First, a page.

Washing Hands.  Handwashing is one of the best ways to protect yourself and your family from respiratory and diarrheal infections.  Germs can spread from other people or surfaces when you:
  • Touch your eyes, nose, and mouth with unwashed hands.
  • Prepare or eat food and drinks with unwashed hands.
  • Touch a contaminated surface or objects.
  • Blow your nose, cough, or sneeze into hands and then touch other people’s hands or common objects.
Cancer and COVID-19
The challenges presented by the COVID-19 pandemic can lead to opportunities to address the barriers faced by minorities not only relating to health care, but to society as well.  Cancer inequities result from many factors including social determinants of health, behavior, biology, and genetics. The United States Department of Health and Human Services defines these social determinants of health as the conditions in the environment where people are born, live, learn, work, play, worship and age that affect health, functioning, and quality of life.
  • Racial and ethnic minorities tend to receive lower quality health care than Whites. They have higher death rates, with the largest disparities for the most preventable cancers.
  • African-Americans have the highest cancer death rates and shortest cancer survival rates than any other racial/ethnic group in the United States. One-third of African-Americans experience racial discrimination at a health care provider visit.
  • Despite lower incidence rates, African-American women are 40 percent more likely to die from breast cancer than White women overall and twice as likely to die from it if over age 50. Hispanic women have the highest rate of cervical cancer than other racial/ethnic women and almost 35 percent higher than whites.
  • Residentially segregated African-American communities contribute to 70 percent of cancer-related health disparities, including later stage diagnosis, high mortality, and lower survivability for breast and lung cancer. 
  • African-Americans without private health insurance receive less chemotherapy and comprehensive treatment for colon cancer.
  • The LGBTQ community experiences access barriers to adequate health care resulting in a higher disproportionate burden of cancer. 
  • HPV (Human Papillomavirus) vaccine coverage among adolescents is 15 percent lower in rural areas than urban areas (41%, 56%).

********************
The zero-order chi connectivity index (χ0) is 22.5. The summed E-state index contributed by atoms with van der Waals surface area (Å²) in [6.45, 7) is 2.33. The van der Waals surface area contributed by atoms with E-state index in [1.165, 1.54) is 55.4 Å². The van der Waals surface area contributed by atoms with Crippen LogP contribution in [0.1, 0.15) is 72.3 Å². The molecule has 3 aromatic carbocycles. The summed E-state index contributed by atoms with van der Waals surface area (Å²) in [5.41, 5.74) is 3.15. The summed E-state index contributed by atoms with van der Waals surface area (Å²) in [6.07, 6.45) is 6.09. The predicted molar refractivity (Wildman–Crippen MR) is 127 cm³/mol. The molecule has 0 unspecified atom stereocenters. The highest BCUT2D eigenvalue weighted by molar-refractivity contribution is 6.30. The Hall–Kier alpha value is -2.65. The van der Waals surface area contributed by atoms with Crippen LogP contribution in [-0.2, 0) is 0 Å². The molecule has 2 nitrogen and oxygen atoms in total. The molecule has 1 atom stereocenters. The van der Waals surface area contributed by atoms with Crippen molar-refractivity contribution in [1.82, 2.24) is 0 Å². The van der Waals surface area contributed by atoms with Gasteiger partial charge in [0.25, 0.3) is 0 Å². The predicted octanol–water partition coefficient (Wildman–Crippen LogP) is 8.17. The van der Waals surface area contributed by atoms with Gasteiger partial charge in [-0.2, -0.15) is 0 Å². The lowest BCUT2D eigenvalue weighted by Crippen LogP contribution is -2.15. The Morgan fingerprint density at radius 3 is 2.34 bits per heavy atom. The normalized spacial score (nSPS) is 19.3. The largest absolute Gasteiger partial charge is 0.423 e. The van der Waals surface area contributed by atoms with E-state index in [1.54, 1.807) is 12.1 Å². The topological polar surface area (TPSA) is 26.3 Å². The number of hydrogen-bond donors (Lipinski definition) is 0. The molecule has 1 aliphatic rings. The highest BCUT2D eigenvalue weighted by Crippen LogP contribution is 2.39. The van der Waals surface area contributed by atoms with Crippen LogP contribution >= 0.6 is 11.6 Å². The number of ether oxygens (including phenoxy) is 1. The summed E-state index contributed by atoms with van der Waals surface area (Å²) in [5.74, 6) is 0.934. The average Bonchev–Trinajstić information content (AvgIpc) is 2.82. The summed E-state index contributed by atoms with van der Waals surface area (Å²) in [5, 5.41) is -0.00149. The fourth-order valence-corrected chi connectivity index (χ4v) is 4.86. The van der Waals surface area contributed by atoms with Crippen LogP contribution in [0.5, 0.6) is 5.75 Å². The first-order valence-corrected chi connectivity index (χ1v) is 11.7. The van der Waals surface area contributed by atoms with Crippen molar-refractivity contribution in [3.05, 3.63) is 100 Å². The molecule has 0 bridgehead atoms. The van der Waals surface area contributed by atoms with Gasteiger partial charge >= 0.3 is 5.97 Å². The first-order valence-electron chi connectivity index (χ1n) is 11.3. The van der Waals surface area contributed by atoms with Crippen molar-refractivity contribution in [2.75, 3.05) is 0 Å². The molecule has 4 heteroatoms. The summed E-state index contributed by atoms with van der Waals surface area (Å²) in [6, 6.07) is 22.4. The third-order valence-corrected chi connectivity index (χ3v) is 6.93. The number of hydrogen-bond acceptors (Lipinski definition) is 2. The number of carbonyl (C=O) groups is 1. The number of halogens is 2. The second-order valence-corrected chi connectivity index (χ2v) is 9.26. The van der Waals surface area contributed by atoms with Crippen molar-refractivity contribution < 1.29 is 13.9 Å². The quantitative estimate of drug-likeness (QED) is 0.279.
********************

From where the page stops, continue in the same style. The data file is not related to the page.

There are many similarities in the disproportionate risk of racial/ethnic populations between COVID-19 and cancer. 
  1. There is a two-fold higher rate of hospitalizations and a two-fold higher rate for deaths for both diseases. 
  2. There are lower survivability rates and a higher risk of acquiring and dying from both diseases.
  3. Cultural distrust of health care providers and the medical profession adversely impact early diagnosis and treatment regimens for both diseases.
  4. The social disadvantages experienced by minorities factor significantly in the inequitable impact of both diseases. These factors include the level of educational attainment, lifestyle factors, health comorbidities (underlying health conditions such as obesity, diabetes, high blood pressure), limited access to health care, living environment, and high-risk working conditions. 
  5. Physical and cultural isolation reinforce the lack of access to health care, especially when early diagnosis and treatment can impact survivability. Rural, culturally isolated, and impoverished minority populations lack the medical resources and services to respond to health care emergencies.
Mothers Eliminating Secondhand Smoke (M.E.S.S.)
An initiative that continues to address secondhand smoke and vaping toxins, M.E.S.S. is designed to ensure the overall well-being of women and children through voluntary tobacco-free homes, tobacco-free vehicles, and policy adoption within the faith community.

M.E.S.S. is a collaborative effort between Hold Out the Lifeline: A Mission to Families and the S.C. Department of Health and Environmental Control.  The overall purpose is to build an advocacy network among faith-based organizations and other appropriate settings to promote clean air for everyone.
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South Carolina Tobacco Quitline
FREE nicotine patches, gum, or lozenges are available to eligible South Carolinians who enroll in Quitline services.



  • Free one-on-one coaching (phone or web-based counseling and support) to quit smoking
  • Development of a personalized quit plan
Learn More
South Carolina and Opioids
Opioid use disorder and opioid overdoses are at epidemic levels in the United States today, and opioid misuse also creates secondary public health impacts by increasing demand on our first responders, law enforcement and healthcare agencies.
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Interfaith Community Services of South Carolina
The Interfaith Community Services of South Carolina's vision is a united faith community improving the quality of life in South Carolina by working together to build strong families and health.

To ensure children have access to nutritious meals and snacks, the Interfaith Community Services of South Carolina can provide reimbursement for qualifying meals and snacks and so much more.

The Interfaith Community Services of South Carolina serves the following counties: Abbeville, Aiken, Anderson, Bamberg, Barnwell, Calhoun, Cherokee, Chester, Clarendon, Edgefield, Fairfield, Greenville, Greenwood, Kershaw, Lancaster, Lee, Lexington, Oconee, Orangeburg, Pickens, Richland, Saluda, Spartanburg, and Sumter.

To learn more, contact them at 803-252-8390.

Need Further Assistance? Contact Us:
website:     phone: 803-461-3201